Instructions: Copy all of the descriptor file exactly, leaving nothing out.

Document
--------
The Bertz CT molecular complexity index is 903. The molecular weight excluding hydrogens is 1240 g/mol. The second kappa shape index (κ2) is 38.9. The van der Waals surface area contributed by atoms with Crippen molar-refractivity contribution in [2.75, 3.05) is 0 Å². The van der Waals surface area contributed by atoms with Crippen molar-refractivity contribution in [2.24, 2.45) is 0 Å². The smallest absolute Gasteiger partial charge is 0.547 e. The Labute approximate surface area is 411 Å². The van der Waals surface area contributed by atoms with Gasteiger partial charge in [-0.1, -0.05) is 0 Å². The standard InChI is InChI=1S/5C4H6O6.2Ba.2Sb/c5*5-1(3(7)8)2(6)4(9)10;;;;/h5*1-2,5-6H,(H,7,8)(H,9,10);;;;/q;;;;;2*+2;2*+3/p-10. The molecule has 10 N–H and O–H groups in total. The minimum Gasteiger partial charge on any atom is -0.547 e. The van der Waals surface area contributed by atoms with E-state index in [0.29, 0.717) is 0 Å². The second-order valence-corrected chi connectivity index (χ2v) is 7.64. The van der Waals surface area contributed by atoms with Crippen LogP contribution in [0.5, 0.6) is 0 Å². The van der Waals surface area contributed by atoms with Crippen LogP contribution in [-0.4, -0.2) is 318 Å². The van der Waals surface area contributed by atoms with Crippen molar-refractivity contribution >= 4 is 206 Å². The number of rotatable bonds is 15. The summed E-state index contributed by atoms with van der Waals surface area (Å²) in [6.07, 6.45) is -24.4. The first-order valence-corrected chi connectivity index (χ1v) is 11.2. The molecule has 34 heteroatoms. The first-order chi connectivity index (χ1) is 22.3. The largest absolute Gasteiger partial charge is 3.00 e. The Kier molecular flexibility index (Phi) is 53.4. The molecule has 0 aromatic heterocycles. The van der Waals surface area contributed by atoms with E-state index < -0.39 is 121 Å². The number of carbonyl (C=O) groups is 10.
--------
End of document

The Bertz CT molecular complexity index is 903. The molecular weight excluding hydrogens is 1240 g/mol. The second kappa shape index (κ2) is 38.9. The van der Waals surface area contributed by atoms with Crippen molar-refractivity contribution in [2.75, 3.05) is 0 Å². The van der Waals surface area contributed by atoms with Crippen molar-refractivity contribution in [2.24, 2.45) is 0 Å². The smallest absolute Gasteiger partial charge is 0.547 e. The Labute approximate surface area is 411 Å². The van der Waals surface area contributed by atoms with Gasteiger partial charge in [-0.1, -0.05) is 0 Å². The standard InChI is InChI=1S/5C4H6O6.2Ba.2Sb/c5*5-1(3(7)8)2(6)4(9)10;;;;/h5*1-2,5-6H,(H,7,8)(H,9,10);;;;/q;;;;;2*+2;2*+3/p-10. The molecule has 10 N–H and O–H groups in total. The minimum Gasteiger partial charge on any atom is -0.547 e. The van der Waals surface area contributed by atoms with E-state index in [0.29, 0.717) is 0 Å². The second-order valence-corrected chi connectivity index (χ2v) is 7.64. The van der Waals surface area contributed by atoms with Crippen LogP contribution in [0.5, 0.6) is 0 Å². The van der Waals surface area contributed by atoms with Crippen LogP contribution in [-0.4, -0.2) is 318 Å². The van der Waals surface area contributed by atoms with Crippen molar-refractivity contribution >= 4 is 206 Å². The number of rotatable bonds is 15. The summed E-state index contributed by atoms with van der Waals surface area (Å²) in [6.07, 6.45) is -24.4. The first-order valence-corrected chi connectivity index (χ1v) is 11.2. The molecule has 34 heteroatoms. The first-order chi connectivity index (χ1) is 22.3. The largest absolute Gasteiger partial charge is 3.00 e. The Kier molecular flexibility index (Phi) is 53.4. The molecule has 0 aromatic heterocycles. The van der Waals surface area contributed by atoms with E-state index < -0.39 is 121 Å². The number of carbonyl (C=O) groups is 10.